The origins of this mudra are not necessarily accepted by contemporary art historians.But in view of the fact that in Tibet the mudra turned downwards as in depictions of this subjugation of the maddened elephant is likewise called "granting protection" (skyabs sbyin), this interpretation is still highly possible.

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When Shaka Nyorai is shown with this mudra, it symbolizes the summoning of heaven to witness his enlightenment.

This mudra corresponds to Hōshō Nyorai Literally "touching the earth;" associated with Shaka Nyorai, who touches ground to "call the earth to witness" his victory over temptation during his battle with Mara (the Evil One); made using both hands, with right hand hanging over right knee, palm inward, with finger(s) touching earth, while left hand positioned on lap with palm up.

Each of the five has a specific mudra that corresponds to one of the five defining episodes in the life of the Historical Buddha (see charts below).

Each of the five is also associated with a compass direction, color, and other attributes.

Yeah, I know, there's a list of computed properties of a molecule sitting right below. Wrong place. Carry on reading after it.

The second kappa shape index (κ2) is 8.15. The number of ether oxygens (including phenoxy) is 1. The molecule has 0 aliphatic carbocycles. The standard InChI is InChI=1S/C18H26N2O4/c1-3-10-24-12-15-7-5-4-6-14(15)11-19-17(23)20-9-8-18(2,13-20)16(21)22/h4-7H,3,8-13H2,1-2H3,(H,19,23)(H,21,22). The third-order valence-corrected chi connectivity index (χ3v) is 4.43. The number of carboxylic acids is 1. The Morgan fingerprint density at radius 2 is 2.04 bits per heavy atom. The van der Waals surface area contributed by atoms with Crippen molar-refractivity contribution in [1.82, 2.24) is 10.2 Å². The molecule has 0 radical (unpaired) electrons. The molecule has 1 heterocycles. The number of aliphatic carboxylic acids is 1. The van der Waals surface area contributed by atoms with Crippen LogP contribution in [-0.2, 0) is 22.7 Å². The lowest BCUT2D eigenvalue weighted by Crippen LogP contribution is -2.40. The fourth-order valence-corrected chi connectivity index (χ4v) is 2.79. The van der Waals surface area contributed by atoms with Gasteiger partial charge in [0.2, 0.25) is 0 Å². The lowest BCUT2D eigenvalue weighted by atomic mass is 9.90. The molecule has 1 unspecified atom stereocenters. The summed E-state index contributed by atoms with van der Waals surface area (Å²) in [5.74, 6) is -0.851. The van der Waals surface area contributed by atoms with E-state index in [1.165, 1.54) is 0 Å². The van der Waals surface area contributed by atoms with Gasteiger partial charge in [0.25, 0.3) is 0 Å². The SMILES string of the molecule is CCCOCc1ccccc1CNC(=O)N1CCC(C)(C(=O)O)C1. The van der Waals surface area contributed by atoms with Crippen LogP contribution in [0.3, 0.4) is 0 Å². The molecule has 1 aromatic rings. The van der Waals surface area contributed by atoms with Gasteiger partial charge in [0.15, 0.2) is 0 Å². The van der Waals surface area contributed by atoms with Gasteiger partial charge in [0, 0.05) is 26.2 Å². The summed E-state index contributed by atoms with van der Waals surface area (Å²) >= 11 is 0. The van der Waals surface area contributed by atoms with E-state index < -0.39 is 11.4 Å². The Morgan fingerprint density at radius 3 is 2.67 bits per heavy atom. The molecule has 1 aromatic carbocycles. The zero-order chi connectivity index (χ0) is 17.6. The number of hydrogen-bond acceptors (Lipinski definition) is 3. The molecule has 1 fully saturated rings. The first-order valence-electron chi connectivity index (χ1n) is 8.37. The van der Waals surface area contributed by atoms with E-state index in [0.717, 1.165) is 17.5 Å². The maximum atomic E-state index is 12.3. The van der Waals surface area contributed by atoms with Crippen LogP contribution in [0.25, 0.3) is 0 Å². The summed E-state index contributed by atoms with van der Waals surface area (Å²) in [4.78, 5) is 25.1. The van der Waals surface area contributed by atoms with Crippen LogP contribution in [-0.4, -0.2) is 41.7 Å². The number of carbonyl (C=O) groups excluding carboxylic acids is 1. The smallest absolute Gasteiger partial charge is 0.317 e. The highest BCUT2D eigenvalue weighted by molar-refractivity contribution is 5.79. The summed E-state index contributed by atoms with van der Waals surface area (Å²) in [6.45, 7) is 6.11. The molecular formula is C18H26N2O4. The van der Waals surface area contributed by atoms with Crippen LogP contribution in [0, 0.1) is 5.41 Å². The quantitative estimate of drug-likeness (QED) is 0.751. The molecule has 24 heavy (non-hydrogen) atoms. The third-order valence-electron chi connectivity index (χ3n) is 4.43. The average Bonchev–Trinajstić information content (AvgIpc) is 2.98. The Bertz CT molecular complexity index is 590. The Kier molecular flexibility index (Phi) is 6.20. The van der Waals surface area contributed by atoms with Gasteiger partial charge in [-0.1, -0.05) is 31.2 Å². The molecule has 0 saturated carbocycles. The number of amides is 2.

Sometimes the left hand holds a begging bowl; one of the most common mudra among seated Buddha in Asia; not so common in Japan however. Akshobhya), who is found mostly in the mandala of Japan’s Esoteric Buddhist sects.

Yet, among Japan’s many Buddhist statues dating from the 8th century onward, Ashuku is seldom represented.

This mudra is often used in combination with the Varada Mudra (welcome mudra).

Associated with Amoghasiddhi (Jp: Fukujoju Nyorai; not frequently found in Japanese Buddhist sculpture).

But there is much variation and overlap among the mudra, and traditions in Japan differ from those in mainland Asia, so one should not depend exclusively on mudra for identification.